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Idiopathic Pulmonary Fibrosis

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Idiopathic Pulmonary Fibrosis Guide

Alison Beaver

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The Unknowns of Idiopathic Pulmonary Fibrosis – Part 1

By Mamta Singh
 
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Idiopathic Pulmonary Fibrosis (hereafter referred to as IPF for short), is a chronic and progressive disease of the lung wherein the lung tissues thicken, stiffen and scar without a definitive cause. Recent studies believe that scarring or an inflammatory response of the lung tissues begins when the tissues are repeatedly injured by some chemical or an unknown pathogen.

In IPF, the interstitium (especially the walls of the alveoli therein) of the lungs undergo abnormal and excessive collagen deposition with minimum associated inflammation (Source: "Idiopathic Pulmonary Fibrosis: Diagnosis and Treatment". American Journal of Respiratory and Critical Care Medicine 161 (2): 646–664. 1 February 2000. PMID 10673212). Thus, the homeostasis of the alveolar epithelial cells is disturbed by some external or endogenous stimuli. The factors could be anything from cigarette smoking, infections, environmental pollutants, gastro-esophageal reflux disease, drugs, or any other unknown cause. The disruption of homeostasis then causes overproduction of collagen and fibronectin. Eventually as the cause of the fibrosis continues to be present, abnormal epithelial healing sets the stage for progressive fibrosis and architectural distortion of the lung sets in.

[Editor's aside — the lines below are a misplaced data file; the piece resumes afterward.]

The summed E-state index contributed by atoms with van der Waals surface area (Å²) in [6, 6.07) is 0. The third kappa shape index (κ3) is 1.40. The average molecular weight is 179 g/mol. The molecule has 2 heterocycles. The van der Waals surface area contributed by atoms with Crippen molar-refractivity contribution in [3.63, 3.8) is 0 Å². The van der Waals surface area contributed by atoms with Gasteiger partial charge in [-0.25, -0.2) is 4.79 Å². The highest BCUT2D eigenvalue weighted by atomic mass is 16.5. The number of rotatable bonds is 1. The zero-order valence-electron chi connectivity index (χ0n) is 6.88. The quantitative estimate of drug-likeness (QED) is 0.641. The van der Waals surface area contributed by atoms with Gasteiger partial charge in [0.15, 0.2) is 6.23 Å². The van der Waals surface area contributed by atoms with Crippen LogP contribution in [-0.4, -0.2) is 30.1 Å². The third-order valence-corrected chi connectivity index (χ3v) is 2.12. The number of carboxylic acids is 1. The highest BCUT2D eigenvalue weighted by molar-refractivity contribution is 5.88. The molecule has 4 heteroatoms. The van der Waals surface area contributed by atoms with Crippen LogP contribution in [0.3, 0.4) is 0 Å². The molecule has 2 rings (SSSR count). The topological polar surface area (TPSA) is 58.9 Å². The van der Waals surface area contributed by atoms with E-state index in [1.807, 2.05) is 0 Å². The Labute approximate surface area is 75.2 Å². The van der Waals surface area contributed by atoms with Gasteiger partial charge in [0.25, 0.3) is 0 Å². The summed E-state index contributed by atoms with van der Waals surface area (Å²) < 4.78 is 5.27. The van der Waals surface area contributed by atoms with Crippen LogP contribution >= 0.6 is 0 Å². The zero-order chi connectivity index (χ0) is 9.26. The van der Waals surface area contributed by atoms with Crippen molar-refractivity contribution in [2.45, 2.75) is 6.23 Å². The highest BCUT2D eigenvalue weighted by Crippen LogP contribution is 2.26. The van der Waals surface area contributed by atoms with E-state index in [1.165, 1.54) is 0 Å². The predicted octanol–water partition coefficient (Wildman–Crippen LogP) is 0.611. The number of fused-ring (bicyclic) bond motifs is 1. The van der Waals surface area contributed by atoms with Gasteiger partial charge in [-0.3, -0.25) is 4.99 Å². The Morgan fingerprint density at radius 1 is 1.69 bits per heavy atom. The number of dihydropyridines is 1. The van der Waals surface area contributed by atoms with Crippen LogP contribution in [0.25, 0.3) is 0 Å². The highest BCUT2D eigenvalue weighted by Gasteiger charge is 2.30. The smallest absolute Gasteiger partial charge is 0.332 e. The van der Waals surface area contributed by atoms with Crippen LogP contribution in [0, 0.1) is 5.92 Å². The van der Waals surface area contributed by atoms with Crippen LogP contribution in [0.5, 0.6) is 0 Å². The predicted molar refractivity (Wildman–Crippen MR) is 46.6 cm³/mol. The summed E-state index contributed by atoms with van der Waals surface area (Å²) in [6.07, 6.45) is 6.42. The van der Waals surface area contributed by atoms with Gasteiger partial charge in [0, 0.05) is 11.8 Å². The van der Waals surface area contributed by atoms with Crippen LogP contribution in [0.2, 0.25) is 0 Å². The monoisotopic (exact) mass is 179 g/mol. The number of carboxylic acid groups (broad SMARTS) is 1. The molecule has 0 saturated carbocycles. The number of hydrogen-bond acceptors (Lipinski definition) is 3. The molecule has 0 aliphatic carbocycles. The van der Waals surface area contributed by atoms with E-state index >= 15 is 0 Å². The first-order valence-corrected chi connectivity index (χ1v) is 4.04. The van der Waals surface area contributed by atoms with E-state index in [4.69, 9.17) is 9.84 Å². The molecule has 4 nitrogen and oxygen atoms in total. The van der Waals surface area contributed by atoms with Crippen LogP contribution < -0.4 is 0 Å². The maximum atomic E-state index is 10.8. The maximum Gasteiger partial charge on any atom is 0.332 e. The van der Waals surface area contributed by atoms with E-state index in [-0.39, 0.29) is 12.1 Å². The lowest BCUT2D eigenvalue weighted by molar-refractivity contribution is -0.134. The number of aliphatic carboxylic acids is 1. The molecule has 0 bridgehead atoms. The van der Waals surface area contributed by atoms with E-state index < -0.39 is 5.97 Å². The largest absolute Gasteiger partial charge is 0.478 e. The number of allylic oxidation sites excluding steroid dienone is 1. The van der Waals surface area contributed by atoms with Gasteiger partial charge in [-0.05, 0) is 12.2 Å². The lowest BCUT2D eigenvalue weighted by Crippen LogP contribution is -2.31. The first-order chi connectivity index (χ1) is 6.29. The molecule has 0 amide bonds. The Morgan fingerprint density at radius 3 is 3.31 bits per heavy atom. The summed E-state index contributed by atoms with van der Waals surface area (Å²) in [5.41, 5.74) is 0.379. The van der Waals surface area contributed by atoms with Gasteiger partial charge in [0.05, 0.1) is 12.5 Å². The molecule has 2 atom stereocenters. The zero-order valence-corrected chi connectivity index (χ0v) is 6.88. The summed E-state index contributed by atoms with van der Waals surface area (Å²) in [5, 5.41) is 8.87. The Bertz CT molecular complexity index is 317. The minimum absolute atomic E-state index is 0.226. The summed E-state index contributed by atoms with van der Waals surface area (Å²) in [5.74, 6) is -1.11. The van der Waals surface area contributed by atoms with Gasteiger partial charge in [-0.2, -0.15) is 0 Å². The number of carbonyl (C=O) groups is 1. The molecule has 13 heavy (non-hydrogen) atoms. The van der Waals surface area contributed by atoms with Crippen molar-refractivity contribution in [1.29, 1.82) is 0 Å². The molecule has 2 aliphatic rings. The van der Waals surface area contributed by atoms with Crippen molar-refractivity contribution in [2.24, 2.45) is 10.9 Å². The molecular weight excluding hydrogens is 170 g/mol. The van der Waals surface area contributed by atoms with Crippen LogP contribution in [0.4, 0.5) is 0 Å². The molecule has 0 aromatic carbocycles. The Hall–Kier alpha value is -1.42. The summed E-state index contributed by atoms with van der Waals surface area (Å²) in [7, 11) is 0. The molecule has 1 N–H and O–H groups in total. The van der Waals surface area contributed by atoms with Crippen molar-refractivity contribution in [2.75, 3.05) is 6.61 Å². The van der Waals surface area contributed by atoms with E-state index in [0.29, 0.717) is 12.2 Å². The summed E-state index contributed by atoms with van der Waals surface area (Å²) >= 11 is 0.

As per the American Thoracic Society/European Respiratory Society (ATS/ERS) consensus in 2002, IPF is the most common of the seven idiopathic interstitial pneumonias classified.

Symptoms of IPF are common with many infectious lung conditions and thus, differential diagnosis approach is required at arriving at a conclusion. The symptoms are usually:

• Dry cough
• Dyspnoea (shortness of breath), labored breathing
• Easy fatigue
• Occasional chest pain
• Rasping sounds heard from the lungs while breathing, through a stethoscope
• Weight loss
• Pulmonary hypertension
• Cyanosis (bluish skin color due to deficient oxygen levels in blood)
• Clubbing of fingers

As you can see the symptoms above are common with so many other lung diseases that differential diagnosis needs to be done for the following conditions to rule them out and zero in on IPF. These diseases could be:

• Asbestosis

Add a Comment4 Comments

teejaysee

Thank you for the informational article, Mamta. It's so good to actually see EmpowHER provide good and accurate information on this disease. TJ

March 20, 2010 - 10:28pm
Mamta Singh (reply to teejaysee)

You are kind with your comments Teejaysee:) Thank you so much for the encouragement!
Best,
Mamta

March 28, 2010 - 11:25am
EmpowHER Guest
Anonymous

Thank you for your article about this lung disease that has no FDA approved treatment or cure. The more knowledge that can be shared the better!
Truly,
Jennifer BUlandr
Director of Community Outreach
Pulmonary Fibrosis Foundation
www.pulmonaryfibrosis.org

March 4, 2010 - 10:17am
Mamta Singh (reply to Anonymous)

Hi Jennifer,

You are welcome.
Thank you for such an encouraging feedback.
Hope you have an enjoyable day at work!
Best Regards,
Mamta

March 4, 2010 - 12:23pm
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